Reporting from Denpasar, Indonesia — Amit Virmani was vacationing at Bali's famous Kuta Beach when he met a 12-year-old boy who told him of his unlikely goal: to grow up fast, so he could be a gigolo.
The boy said his heroes were the young bronzed Indonesian surfers who provided erotic services to Japanese women and other female tourists who flock to the island for discreet sex vacations. The young men's apparent sexual prowess and serial romances have earned them the nickname "Kuta cowboys."
"It begged the question: 'Who are these young cowboys?' " said Virmani, a Singapore-based writer and director. "What about their life is so exciting? Is it really paradise?"
For many, the cowboy lifestyle brings up another, moral, question: Are the young men merely a twist on the world's oldest profession, purveyors of sex and an island escape who don't charge upfront for their services, yet who in the end expect ample compensation?
Or are they just good-time Charlies, poor islanders who take what they can get from the often-wealthy women who flock to their home, prompted in recent years by such books as "Eat Pray Love" to be less inhibited about traveling for sexual adventure?
And how are these women different from the male sex tourists willing to shell out cash for liaisons with young women around the globe?
For two years, working alone, Virmani wandered Kuta Beach shooting video for his documentary "Cowboys in Paradise." Surfers detailed their techniques, pick-up lines and strategies to meet and seduce mostly older foreign women.
The film, released in 2009, has angered Bali's predominantly Hindu residents, who say Virmani's lurid focus on sex has desecrated what they consider a sacred beach.
Pressured by local news media, police in April detained 28 men who lacked proper identification for what one official called "disturbing the peace or security of our beaches."
Nowadays, just the mention of the phrase "Kuta cowboy" can make the easygoing men in their 20s and 30s who rent surf and boogie boards along the tree-lined beach bristle with anger.
"It's a big lie; these guys don't exist," said I. Made Subali, a deeply tanned man with skull tattoos who rents surfboards near a sign that encourages clients to "Make New Friends with the Local Boys."
He alleged that Virmani misrepresented himself to the surfing community. He said the men didn't know Virmani was making a film and told him tall tales. Now those featured in the documentary are seen as troublemakers in local bars, he said, and several have left the island.
The 83-minute film, with a trailer that has drawn hundreds of thousands of hits on YouTube, has put officials on the defensive.
"It portrays Kuta Beach as a sex playground," said Gusti Tresna, who heads the beach security force. "We can't deny it happens. But if women come for a holiday and they hook up with a local guy, fall in love and decide to buy him a motorcycle or even a house — and I've seen it happen — what can the government do?"
Virmani said he was surprised by Bali's harsh response. "They shouldn't go arresting people because they're tanned and muscular," he said.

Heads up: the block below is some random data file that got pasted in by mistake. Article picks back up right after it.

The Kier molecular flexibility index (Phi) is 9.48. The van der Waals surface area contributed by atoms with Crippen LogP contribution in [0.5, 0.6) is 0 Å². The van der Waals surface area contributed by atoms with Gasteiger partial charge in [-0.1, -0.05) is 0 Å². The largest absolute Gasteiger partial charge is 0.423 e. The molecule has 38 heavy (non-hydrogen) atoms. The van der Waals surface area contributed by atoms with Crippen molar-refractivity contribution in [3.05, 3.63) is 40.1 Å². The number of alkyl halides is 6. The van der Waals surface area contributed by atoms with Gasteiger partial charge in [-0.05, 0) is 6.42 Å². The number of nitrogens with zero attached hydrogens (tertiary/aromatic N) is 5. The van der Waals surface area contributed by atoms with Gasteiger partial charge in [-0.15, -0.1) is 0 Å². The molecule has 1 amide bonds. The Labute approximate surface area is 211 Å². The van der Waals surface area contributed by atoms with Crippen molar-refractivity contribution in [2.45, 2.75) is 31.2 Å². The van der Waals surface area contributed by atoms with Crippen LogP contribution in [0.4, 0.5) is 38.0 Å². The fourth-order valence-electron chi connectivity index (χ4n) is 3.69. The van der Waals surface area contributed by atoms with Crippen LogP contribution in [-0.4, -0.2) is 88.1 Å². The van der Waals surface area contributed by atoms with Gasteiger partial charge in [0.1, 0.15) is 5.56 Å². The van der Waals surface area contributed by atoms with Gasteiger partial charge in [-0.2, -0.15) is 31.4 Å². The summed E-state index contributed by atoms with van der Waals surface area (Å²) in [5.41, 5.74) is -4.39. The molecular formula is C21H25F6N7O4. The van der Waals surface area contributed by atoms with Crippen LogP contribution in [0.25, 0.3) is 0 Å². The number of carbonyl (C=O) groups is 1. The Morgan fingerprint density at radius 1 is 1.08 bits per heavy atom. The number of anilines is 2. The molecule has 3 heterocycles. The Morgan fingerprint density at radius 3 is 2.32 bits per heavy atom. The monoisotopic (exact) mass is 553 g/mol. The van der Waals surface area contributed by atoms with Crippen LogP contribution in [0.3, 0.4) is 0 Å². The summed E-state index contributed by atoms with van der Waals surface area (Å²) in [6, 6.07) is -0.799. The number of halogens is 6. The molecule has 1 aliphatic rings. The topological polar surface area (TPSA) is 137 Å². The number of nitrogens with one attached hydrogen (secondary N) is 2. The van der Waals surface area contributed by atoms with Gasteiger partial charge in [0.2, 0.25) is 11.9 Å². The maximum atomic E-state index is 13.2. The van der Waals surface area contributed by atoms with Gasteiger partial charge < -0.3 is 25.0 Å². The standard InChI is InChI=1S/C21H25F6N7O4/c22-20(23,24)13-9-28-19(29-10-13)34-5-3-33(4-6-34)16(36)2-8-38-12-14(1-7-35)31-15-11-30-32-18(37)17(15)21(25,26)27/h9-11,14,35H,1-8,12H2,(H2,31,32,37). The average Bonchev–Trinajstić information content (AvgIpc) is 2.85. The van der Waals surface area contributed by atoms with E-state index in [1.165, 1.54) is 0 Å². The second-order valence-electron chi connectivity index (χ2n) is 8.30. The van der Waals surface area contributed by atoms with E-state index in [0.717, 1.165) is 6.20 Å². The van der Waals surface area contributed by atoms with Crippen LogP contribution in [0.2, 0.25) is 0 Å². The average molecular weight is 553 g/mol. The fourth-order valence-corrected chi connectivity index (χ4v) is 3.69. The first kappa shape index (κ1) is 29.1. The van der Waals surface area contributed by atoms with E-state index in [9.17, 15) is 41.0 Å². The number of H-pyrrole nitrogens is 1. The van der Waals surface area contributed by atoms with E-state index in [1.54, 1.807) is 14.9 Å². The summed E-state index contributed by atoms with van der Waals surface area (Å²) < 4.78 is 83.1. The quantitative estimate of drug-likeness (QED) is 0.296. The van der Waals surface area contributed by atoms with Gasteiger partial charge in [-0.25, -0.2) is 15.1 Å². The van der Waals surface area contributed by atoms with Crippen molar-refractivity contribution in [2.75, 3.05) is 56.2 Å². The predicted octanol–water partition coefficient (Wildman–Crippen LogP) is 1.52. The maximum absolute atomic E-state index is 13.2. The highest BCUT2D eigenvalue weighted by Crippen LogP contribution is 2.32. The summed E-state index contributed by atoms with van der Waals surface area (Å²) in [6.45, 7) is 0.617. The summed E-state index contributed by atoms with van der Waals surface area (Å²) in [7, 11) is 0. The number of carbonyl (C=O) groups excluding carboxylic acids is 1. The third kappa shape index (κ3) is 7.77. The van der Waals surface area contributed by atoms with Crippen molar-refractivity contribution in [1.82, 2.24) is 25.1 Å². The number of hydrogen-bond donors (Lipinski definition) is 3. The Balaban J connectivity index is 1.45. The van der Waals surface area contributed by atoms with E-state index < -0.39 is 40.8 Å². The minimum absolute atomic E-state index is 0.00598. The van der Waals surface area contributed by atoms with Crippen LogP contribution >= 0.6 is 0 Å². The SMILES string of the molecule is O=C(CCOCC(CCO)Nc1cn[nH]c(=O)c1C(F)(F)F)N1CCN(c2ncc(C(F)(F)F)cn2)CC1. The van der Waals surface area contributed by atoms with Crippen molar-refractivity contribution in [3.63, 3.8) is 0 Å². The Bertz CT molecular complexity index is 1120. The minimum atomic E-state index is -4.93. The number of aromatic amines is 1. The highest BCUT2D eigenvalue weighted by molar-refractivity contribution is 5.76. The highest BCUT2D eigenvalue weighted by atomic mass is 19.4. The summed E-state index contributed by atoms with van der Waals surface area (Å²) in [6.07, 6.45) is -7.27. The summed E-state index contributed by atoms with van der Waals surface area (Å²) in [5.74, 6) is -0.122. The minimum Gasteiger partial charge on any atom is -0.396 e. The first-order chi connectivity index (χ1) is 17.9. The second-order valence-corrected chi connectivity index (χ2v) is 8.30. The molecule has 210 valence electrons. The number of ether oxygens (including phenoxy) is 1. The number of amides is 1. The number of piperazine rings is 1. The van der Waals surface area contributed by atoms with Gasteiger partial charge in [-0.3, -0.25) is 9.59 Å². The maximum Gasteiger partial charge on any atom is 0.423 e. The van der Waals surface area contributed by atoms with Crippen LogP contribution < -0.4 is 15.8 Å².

The film, he said, captures the subtle dance between the smiling, mostly longhaired working-class men and often-wealthy female tourists without placing blame.
"These cowboys are not prostitutes," but a vital part of the local economy, he said. "They're men with day jobs who meet foreign women and find inventive ways to collect."
Virmani said the film was not intended as an expose, because the Kuta cowboys had long been tolerated at the beach, a female tourist sex destination for decades.
"The cowboys have blurred the lines of seduction, offering the illusion they're in love and not carrying on some cheap sexual affair," he said. "And some women will pay a lot to keep that illusion going."
Some cowboys are single and carefree, and admit having unprotected sex. Others are married and have a hard time providing for their families.
In the film, nearly a dozen men speak candidly about their charm offensive, offering a variety of pickup lines as the camera shows surfers flirting with women, getting backrubs on the beach, couples running in the sand holding hands.
One cowboy removes the sunglasses of a woman, singing, "When you take off your sunglasses, I can look into yours eyes," making her laugh. Another man says: "First and foremost, I sell love," adding that he looks for older women with higher salaries.
Virmani also interviewed some of the tourists, one of whom defends the men. "I don't think they're gigolos. They just like women. There's nothing wrong with that," she said.
Approaching the women on the beach, the cowboys arrange dates at dance clubs. They refer to their romantic pursuit as "fishing" and text-messaging lovers as "work."
One surfer says women must shower him with gifts for him to stick around, but insists that cowboys never ask for compensation. Some cowboys become emotionally attached to the women and will even marry them, he says.
"I am not a gigolo," says one in the documentary. "The gigolos don't speak from the heart. They speak from the mind. But I speak from the heart."